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  • A HOUSE BUILT ON SAND: Air Supremacy in US Air Force History, Theory, and Doctrine

    The US armed forces today acknowledge the necessity of air superiority, at a minimum, before operations can begin. The ultimate goal is to achieve air supremacy to facilitate freedom of maneuver for US ground and naval forces. Given the importance of the control of the air, this author’s research goal was to determine the degree to which the history, theory, and doctrine of the US Air Force prepare it to obtain air supremacy against a peer or near-peer adversary in a present or near-future conflict. Research results suggest that air supremacy, in this case, should not be anticipated or expected. The Air Force is highly proficient at the tactical level but lacks the historical, theoretical, and doctrinal foundation on which to construct a campaign that guarantees success. [Maj E. Taylor Francis, USAF / 47 pages / ISSN: 2575-7539 / AU Press Code: LP-6]
  • The Harmon Memorial Lectures in Military History, 1988–2017

    The Harmon Lecture Series is the oldest and longest-running lecture series at the United States Air Force Academy. This second volume builds the collection initiated in volume I (featuring lectures from 1959 to 1987). Volume II showcases 29 lectures featuring authoritative scholarship and acumen on topics ranging from airpower and strategy to leadership and civic engagement. [Mark E. Grotelueschen, Lieutenant Colonel, USAF, Retired / 2020 / 656 pages / ISBN 9781585663026 / AU Press Code: B-165A]

  • Combat Search and Rescue: Restoring Promise to a Sacred Assurance

    This research paper analyzes historical data from Southeast Asia, Operation Desert Storm, and Operation Allied Force to identify combat search and rescue (CSAR) helicopter shortfalls that endanger viable personnel recovery in a major theater war. It identifies still-relevant survivability requirements and suggests a helicopter fleet size based on historical asset density ratios. A comparative mission planning analysis reframes the benefit of increased helicopter speed in terms of reduced fighter and tanker requirements for long-range CSAR. This analysis of historical and contemporary issues informs a four-phase proposal to equip and organize the CSAR helicopter force for future relevance. [Maj Brandon T. Losacker / 2019 / 116 pages / ISSN: 2687-7260 / AU Press Code: WF-68]
  • The Command of the Air

    Twentieth-century Italian general Giulio Douhet has influenced generations with his theories on airpower and air force development. The book, long-established as essential reading for Air University students, collects separate writings The Command of the Air, The Probable Aspects of the War of the Future, Recapitulation, and The War of 19– into one volume. This 2019 edition builds on a 1942 Italian-to-English translation and includes an index. [Giulio Douhet / 2019 / 362 pages / ISBN: 978-1-58566-296-8 / AU Press Code: B-0160]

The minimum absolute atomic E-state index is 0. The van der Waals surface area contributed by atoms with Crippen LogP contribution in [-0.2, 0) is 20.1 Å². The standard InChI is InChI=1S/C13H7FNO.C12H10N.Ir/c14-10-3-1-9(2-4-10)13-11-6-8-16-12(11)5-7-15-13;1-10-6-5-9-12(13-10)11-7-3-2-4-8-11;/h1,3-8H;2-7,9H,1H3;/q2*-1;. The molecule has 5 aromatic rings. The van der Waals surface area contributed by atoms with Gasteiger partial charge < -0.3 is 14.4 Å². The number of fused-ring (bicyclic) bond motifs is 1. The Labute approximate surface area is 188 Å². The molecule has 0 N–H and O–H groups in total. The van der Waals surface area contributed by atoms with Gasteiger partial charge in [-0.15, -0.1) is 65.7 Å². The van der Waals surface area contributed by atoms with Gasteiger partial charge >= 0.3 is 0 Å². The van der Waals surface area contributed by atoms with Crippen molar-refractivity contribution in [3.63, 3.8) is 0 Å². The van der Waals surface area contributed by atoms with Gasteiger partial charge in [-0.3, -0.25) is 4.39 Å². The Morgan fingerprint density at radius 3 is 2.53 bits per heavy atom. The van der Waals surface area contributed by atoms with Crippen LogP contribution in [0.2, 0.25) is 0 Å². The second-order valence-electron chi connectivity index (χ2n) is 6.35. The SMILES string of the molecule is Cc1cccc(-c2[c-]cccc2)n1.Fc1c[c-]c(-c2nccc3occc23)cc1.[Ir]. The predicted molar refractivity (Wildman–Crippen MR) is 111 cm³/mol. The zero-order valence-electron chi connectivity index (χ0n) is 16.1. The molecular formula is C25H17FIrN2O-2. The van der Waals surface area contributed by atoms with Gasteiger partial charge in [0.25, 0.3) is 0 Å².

• Bolts from Orion: Destroying Mobile Surface-to-Air Missile Systems with Lethal Autonomous Aircraft

    Modern mobile surface-to-air missile (SAM) capabilities are far more lethal and sophisticated than the Iraqi integrated air defense system the US demolished in 2003, and are being used by potential adversaries as one component of anti-access/area denial (A2/D) strategy. This research explored the possible advantages autonomous unmanned aircraft systems (UAS) could offer for the suppression of enemy air defenses (SEAD) mission. The research was conducted by surveying existing literature on advanced surface-to-air missile systems, SEAD, remotely piloted aircraft, and artificial intelligence. This was used to create four future scenarios envisioning how autonomous aircraft could be used for SEAD. Lethal autonomous UAS are controversial and the concept of machines making lethal targeting decisions is not to be taken lightly. Arguments abound about the legality and morality of lethal autonomous engagement and the United Nations is actively debating the issue. Artificial intelligence needs to advance before machines can make lethal engagement decisions. Fully autonomous UAS that execute SEAD without man-in-the-loop control is too much technological and political risk, but the US should pursue developing flexible levels of autonomy to enable human-machine teaming followed by developing swarms to provide an advantage for SEAD. Increased investment in autonomous UAS is necessary to ensure the US maintains an edge over potential adversaries advanced SAMs in future A2/AD conflicts. [Donald Brown / 2019 / 84 pages / ISSN: 2687-7260 / AU Press Code: WF-64]
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